Current Affairs – 16 August 2021

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Current Affairs (16th August 2021)

Afghanistan capture by Taliban

Indian Express

GS 2: International Relations


  • Taliban militants have entered the outskirts of the Afghan capital of Kabul, and said they were awaiting a “peaceful transfer” of the city. The insurgents also issued a statement that they have no plans to take the Afghan capital “by force”.
  • Afghanistan’s nearly 40 million population would once again be subjected to one of the most barbaric forms of religious totalitarianism.
  • Whatever limited progress and freedoms the Afghans earned over the last 20 years are at risk of being surrendered to a murderous militia that has no regard for human rights.


  • The Taliban’s advances have pushed foreign governments into swift action.
  • The U.S. and Britain have deployed thousands of troops to evacuate their citizens and pull out their embassy staff from the capital Kabul.
  • The Pentagon also said that 3,000 U.S. troops would be deployed to Kabul. However, it was made clear that they would not be used to launch attacks against the Taliban.
  • India also closed its consulate in Mazar-e-Sharif.

India’s Presence in Afghanistan:

India’s Options:

  • Talking to Taliban would allow India to seek security guarantees from the insurgents in return for continued development assistance or other pledges as well as explore the possibility of the Taliban’s autonomy from Pakistan.
  • At this point, talking to the Taliban looks inevitable. But India should not overlook the deep ties between Pakistan’s security establishment and the Haqqani Network, a major faction within the Taliban.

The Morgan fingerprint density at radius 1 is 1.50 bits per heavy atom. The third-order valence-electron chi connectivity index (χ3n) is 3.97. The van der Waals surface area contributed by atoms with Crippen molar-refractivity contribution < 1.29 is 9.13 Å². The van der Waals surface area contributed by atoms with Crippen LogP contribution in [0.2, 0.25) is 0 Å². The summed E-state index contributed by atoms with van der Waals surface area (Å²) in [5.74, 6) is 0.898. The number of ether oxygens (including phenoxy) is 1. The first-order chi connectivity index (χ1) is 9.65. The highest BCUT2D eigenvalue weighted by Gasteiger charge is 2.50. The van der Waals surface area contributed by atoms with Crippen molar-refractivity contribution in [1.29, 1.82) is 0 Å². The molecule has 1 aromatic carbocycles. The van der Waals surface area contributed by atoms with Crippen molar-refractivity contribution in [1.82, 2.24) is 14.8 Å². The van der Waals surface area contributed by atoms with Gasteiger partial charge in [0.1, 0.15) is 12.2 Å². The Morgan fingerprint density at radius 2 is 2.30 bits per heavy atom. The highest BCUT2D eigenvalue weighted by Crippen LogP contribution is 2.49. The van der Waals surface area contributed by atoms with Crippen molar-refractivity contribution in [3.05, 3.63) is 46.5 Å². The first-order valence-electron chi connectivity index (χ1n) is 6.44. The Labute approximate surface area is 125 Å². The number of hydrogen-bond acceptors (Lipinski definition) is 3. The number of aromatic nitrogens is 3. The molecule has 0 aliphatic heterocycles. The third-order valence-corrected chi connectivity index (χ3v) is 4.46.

• The US overlooked it while fighting the Taliban along with Pakistan, and it paid a heavy price for it.
  • There is no guarantee that India’s quest for engagement with the Taliban would produce a desirable outcome. So, India should broad-base its options.
  • There is a convergence of interests between India and three key regional players — China, Russia and Iran — in seeing a political settlement in Afghanistan.
    • None of these countries would like to see the Taliban taking over Afghan militarily, which means there would be an isolated Sunni Islamist regime in a country with fractured ethnic equations.
    • Thus, there is a need for cooperation from like minded countries on this front.
  • India’s immediate goal should be the safety and security of its personnel and investments.
  • The long-term goal should be finding a political solution to the crisis. None of this can be achieved unless it works together with the regional powers.
  • Russia has cultivated links with the Taliban in recent years. India would need Russia’s support in any form of direct engagement with the Taliban.
  • Iran shares a long border with Afghanistan and has close resemblance of ethnic minorities.
    • The original objective of India’s Chabahar project in Iran was to create a direct access to Afghanistan, bypassing Pakistan.